I love sautéed artichoke hearts, but sometimes I just don't feel like bothering with the initial parboiling that's a prerequisite to sautéing them quickly in a very hot skillet. So one day I decided to sidestep the blanching and cook the artichokes directly, but slowly, in olive oil. It worked deliciously—the artichokes were meaty, tender, and succulent. When I tried the technique with asparagus, string beans, and broccoli, I came up with a bunch of great side dishes, as well as ideas for using these vegetables in other dishes, such as risotto, salads, and pasta.
I call these creatures slow-sautéed vegetables, and they are, to me, the wise old souls of the vegetable kitchen. I love the way they develop deep, earthy richness and how their natural sweetness emerges during their unhurried cooking. Most of all, I love their utter simplicity. Using this method (it's more method than recipe), there's no preliminary blanching, draining, or ice-water shocking. Here, the vegetables go straight into the pan, usually in the company of good, fruity olive oil, and are cooked leisurely over low heat to the point of browned, comforting tenderness. They can pretty much cook on their own as you proceed with other tasks in the kitchen.
The best vegetables to choose are those with a relatively low water content because they won't lose their shape and get mushy when cooked at a low temperature. Broccoli, cauliflower, string beans, artichoke bottoms, carrots, turnips, asparagus, and cabbage are good choices.
My favorite pans for this technique are the stalwarts of my kitchen—my cast-iron skillets. But any heavy-based pan that's a good heat conductor will do the job, such as thick stainless steel, lined copper, or any pan with a sandwiched aluminum core. Avoid lightweight aluminum or thin stainless-steel pans if possible because they'll cook the vegetables unevenly and probably burn them. I don't use nonstick pans because I don't think they allow the flavors to develop as fully, and when I want to deglaze the pan with a spritz of water to incorporate the brown bits stuck to the bottom, there are none to be had. Whatever pan you use, it has to be large enough—9 or 10 inches in diameter—to hold vegetables for four servings.
Cutting vegetables for slow sautés
The size and cut of the vegetable is important so the pieces cook at about the same rate and brown fairly evenly. Cut broccoli and cauliflower into 1-1/2-inch florets, leaving just enough stem to hold them together. Cut carrots thickly on the bias, which gives them more surface area for better heat penetration and browning. I peel asparagus spears to remove the slightly fibrous skin. I also think they taste sweeter this way. Slice green or red cabbage into 1/2-inch strips.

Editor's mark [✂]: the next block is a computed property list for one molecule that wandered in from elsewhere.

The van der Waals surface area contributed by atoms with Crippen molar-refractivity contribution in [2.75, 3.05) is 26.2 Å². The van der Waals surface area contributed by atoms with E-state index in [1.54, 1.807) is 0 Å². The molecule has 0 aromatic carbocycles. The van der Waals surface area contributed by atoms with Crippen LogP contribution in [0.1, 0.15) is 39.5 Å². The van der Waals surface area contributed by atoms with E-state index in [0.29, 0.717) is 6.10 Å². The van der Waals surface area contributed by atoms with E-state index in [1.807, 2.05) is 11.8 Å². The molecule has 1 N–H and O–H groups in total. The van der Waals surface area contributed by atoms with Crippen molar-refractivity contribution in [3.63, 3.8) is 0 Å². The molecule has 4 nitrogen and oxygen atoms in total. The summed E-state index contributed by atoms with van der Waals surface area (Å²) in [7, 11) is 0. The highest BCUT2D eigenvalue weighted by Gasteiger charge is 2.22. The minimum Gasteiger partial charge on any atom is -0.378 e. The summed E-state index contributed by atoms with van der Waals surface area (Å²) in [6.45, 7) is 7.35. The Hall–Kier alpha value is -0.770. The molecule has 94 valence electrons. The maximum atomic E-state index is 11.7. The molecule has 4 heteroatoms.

String beans are easiest of all; they're cooked intact after their ends are snapped off. Some beans are bound to be younger and slimmer, others more mature and thick. As a result, the finished dish consists of lots of wrinkled, browned, almost collapsed string beans highlighted by some slightly crisp, thicker ones that refused to let go. For me, this textural variety adds to the character of the dish.
A little steam helps slow browning
Slow sautés need gentle heat, an occasional toss, and time. The unhurried cooking yields vegetables with concentrated sweetness.
This slow sauté method is quite simple. To start, I heat some olive oil (or perhaps a dot of butter) in a skillet, though sometimes I toss the vegetables with olive oil and then add them to a heated dry pan. I cook the vegetables on low or medium low, listening for a sizzle to help clue me in to how quickly they're browning. You definitely want some caramelization, but not too much and not too soon, or the vegetables will burn before they're completely tender.
Essentially, all I'm doing is watching, listening, stirring occasionally, and adjusting the heat up or down whenever it seems necessary to control the browning. When the vegetables are fully tender and nicely colored, which takes about 20 minutes for asparagus to 40 minutes for broccoli, they're done. Depending on the quantity of the vegetable and how it's cut (see below), the size and type of skillet, and the burner, cooking times will vary quite a bit, which is why the times given in the recipes that follow give such a wide range.
With classic high-heat sautés, you generally want to avoid crowding the pan so the vegetables don't steam as they give off moisture. But with these slow sautés, a touch of steam isn't such a bad thing. You're using vegetables with less water, and the little moisture they give off helps them cook faster and also slows browning. There are two ways that I let the steam work for me: by layering the vegetables or by covering the pan.